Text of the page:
Little Darlings by Melanie Golding
A creepy debut that mixes old fairy tale thinking with psychological trauma after childbirth that no new mother should be allowed to read.
Postpartum depression and sleep deprivation can cause rational women to do some really irrational things but when Lauren is found locked in a bathroom with her children screaming that a strange woman tried to steal her babies, not once but twice, the police and Lauren's husband really don't know what to make of things. With little evidence other than "mother's intuition", a policewoman and journalist try to prove Lauren's claims. You too will fall into the sleep deprivation category because once you begin this twisty tale you will not stop until its chilling conclusion. This is the stuff that nightmares are made of.
Park Avenue Summer by Renee Rosen
An interesting look at one young woman's foray into the sexual revolution at the heels of the revolutionary herself, Helen Gurley Brown. We are privy to what the woman behind the office door was like as well as the fearless, smart and ready to kick some publishing butt woman we know. What the world didn't realize is that when the door closed after meetings or when the office was quiet, this courageous woman was often reduced to crying spells and long phone calls to her husband for support. Only her secretary and husband really knew how badly she needed to turn around Cosmopolitan and strike a blow for working women everywhere. This is not just a great historical look at a formidable woman executive at a time where there weren't many to be found, but also a look at the changing times and ways that Helen Gurley Brown influenced a generation of young women.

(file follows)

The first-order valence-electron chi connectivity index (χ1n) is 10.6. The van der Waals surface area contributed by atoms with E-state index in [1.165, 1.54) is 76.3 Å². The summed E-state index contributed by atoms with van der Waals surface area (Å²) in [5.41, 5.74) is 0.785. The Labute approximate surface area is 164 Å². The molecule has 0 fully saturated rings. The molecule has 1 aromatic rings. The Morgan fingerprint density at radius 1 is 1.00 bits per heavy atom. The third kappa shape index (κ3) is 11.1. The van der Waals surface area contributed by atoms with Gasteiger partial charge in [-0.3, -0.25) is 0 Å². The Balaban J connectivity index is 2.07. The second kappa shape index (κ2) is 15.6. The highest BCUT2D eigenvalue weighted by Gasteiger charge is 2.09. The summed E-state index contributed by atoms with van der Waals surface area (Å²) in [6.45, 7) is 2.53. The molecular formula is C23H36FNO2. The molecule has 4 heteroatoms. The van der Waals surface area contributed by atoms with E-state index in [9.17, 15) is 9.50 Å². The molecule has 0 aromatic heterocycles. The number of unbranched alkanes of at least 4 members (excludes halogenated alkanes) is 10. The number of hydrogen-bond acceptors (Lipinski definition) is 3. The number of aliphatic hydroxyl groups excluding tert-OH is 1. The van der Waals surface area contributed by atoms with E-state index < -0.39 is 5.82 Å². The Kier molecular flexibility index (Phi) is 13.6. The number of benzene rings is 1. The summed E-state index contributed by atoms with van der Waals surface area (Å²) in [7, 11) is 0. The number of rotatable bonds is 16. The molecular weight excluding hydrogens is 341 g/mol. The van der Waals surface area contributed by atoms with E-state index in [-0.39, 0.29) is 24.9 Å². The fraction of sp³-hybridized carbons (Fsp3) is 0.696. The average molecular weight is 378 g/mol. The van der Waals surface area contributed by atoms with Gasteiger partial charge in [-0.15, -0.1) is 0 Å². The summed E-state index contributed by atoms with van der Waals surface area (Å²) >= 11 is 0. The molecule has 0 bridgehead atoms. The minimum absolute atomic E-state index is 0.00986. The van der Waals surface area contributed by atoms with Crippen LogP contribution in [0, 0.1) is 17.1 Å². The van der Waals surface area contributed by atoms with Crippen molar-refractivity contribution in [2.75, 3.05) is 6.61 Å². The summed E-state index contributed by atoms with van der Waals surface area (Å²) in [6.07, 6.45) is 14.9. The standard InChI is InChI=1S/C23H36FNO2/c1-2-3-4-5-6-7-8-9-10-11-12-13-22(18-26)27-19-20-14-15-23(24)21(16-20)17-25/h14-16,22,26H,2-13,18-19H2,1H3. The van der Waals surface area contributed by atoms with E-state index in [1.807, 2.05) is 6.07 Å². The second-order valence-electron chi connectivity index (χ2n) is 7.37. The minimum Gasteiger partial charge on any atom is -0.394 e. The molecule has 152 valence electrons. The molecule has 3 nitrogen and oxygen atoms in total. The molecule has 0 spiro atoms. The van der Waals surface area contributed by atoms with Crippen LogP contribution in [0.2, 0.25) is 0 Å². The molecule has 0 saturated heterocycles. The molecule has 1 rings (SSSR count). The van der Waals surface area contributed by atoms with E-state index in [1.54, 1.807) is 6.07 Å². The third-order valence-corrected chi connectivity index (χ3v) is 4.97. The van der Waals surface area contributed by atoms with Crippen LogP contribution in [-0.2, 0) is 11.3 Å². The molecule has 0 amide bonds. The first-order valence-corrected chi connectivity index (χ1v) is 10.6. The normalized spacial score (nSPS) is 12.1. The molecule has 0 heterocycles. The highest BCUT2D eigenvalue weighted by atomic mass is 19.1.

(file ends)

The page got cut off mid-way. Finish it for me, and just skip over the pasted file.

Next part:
Cape May by Chip Creek
A naive couple find more than they bargained for on their honeymoon to Cape May, New Jersey. It is 1957 and sheltered Henry and Effie are not prepared for marriage let alone the wild welcome they receive from a group of socialite Cape dwellers. In a GREAT GATSBY style fall from innocence, their lives become a constant party and reoccurring hangover where these two are engulfed in an atmosphere of sin and decadence. Clearly, they have little or no understanding of the consequences of their relationship with Clara, Max and Alma will mean to their future. Nothing is too outlandish, no escapade too risky and no bond that can't be broken for this group.
Hacking Darwin by Jamie Metzl